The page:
Congratulations to Computer Science Sophomore Blaine Billings whose poster won first place in the ACM SIGSCE undergraduate poster session at last week’s Special Interest Group in Computer Science Education Conference in Baltimore, Maryland.
Billings’ poster presentation, Modeling Correct Operation of Webcams for Security Purposes, was delivered Thursday, February 22, 2018 from 1:45 PM – 5:00 PM in the Exhibit Hall of the Baltimore Convention Center and was announced first place winner during the awards luncheon on Saturday.
There were two tiers of competition, undergraduate and graduate research. Billings won the undergraduate category, which included submissions from junior and senior undergraduate students.
Of the experience, Billings commented:
- We had been working on the project since last summer. When we found the SIGCSE undergraduate Student Research Competition (SRC) we decided to enter, even though we were unsure of whether or not the amount of work we had done was enough. We worked on the poster for the three weeks before the conference and were roughly ready to present the poster when we got there. We were shocked to hear that we made it to the presentation round. The next two days, we worked for hours on perfecting the presentation and rehearsing it time an time again so that we would be fully prepared. The next day, during the SIGCSE luncheon, we were told that we had won. We are really excited about the grand final SRC in January.
- In October of 2016, we saw a Denial of Service (DoS) attack, the Mirai botnet, which made use of machines on a global scale, primarily targeting often-unprotected devices like webcams and routers. Due to the widespread use of the Internet of Things (IoT), and, specifically, webcams, the attack surface available to malicious actors has increased dramatically. Whereas some researchers tackle this problem by measuring and increasing the efficiency of existing Intrusion Detection Systems (IDSs) or by creating models for the purpose of characterizing cyber-attacks, such solutions do not investigate the problem of identifying when a system itself is behaving under incorrect operation. Through our research, we established a set of stochastic models that are able to accurately and efficiently model the correct operation and behavior of webcams. In order to verify the efficacy and validity of such models, we ran a multitude of normal-operation scenarios and cyber-attacks against webcams using an isolated network. Using the data from these emulated experiments, we correlated network traffic data and audit logs to verify the correctness and accuracy of our models.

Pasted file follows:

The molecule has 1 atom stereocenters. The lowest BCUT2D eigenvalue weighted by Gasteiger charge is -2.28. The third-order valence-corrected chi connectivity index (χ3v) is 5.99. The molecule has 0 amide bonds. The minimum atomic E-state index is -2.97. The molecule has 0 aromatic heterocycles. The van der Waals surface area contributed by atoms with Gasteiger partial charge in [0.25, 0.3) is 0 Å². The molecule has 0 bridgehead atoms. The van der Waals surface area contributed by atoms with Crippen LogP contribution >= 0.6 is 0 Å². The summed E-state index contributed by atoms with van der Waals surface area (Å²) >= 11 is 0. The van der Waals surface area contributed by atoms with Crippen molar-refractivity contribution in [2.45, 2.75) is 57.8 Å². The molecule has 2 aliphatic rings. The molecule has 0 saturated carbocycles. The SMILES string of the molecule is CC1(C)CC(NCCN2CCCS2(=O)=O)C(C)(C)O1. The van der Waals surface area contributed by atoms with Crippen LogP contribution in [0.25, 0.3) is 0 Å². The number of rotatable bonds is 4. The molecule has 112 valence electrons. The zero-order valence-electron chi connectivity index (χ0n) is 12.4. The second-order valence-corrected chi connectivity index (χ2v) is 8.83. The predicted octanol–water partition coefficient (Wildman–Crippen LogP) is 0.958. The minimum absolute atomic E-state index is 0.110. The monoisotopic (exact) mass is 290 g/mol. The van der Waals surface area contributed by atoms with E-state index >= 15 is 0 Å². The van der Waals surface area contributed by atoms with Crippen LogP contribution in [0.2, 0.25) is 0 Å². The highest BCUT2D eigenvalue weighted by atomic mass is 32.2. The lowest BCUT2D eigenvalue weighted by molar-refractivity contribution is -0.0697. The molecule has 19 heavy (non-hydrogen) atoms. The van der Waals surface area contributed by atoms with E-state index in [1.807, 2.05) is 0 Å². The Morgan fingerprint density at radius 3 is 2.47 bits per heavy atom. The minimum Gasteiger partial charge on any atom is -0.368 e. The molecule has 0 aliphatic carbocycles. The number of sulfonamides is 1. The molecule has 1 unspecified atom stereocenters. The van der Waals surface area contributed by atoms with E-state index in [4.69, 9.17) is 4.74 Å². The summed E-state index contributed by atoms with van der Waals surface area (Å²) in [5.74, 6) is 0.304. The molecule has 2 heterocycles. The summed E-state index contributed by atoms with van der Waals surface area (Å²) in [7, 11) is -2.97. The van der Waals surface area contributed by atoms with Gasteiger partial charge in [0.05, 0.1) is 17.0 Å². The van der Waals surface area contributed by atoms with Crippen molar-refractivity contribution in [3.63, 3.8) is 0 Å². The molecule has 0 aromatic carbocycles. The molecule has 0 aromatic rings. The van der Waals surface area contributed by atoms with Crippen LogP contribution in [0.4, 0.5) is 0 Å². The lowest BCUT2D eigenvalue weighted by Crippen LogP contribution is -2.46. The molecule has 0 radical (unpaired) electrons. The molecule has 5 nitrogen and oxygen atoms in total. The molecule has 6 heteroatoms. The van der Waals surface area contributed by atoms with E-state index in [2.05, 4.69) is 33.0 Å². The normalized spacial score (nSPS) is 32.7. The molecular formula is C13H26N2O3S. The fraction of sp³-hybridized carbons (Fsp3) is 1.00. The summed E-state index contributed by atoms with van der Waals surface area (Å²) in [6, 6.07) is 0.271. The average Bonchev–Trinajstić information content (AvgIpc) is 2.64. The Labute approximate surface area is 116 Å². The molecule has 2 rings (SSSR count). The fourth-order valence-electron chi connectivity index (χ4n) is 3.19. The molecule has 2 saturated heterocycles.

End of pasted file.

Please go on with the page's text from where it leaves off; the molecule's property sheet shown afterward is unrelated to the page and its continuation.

A special thanks to Xenia (Dr. X) for her terrific work mentoring Billings and the other students in her Cybersecurity Research Lab. Billings did a great job presenting his poster and the comments from the judges on his research project were highly complimentary.
In addition to receiving a medal, Billings won $500 and will be going on to compete in the overall SIGs competition with students from across the nation who have won other ACM Special Interest Group (SIG) conference undergraduate competitions.
SIGCSE aims to provide a global forum for educators to discuss research and practice related to the learning, and teaching of computing, the development, implementation, and evaluation of computing programs, curricula, and courses at all education levels, as well as broad participation, educational technology, instructional spaces, and other elements of teaching and pedagogy related to computing research.
Next year’s SIGCSE will be in Minneapolis, MN, February 27 – March 2, 2019 and is the 50th SIGCSE Symposium! Please see the SIGCSE 2019 website for more information.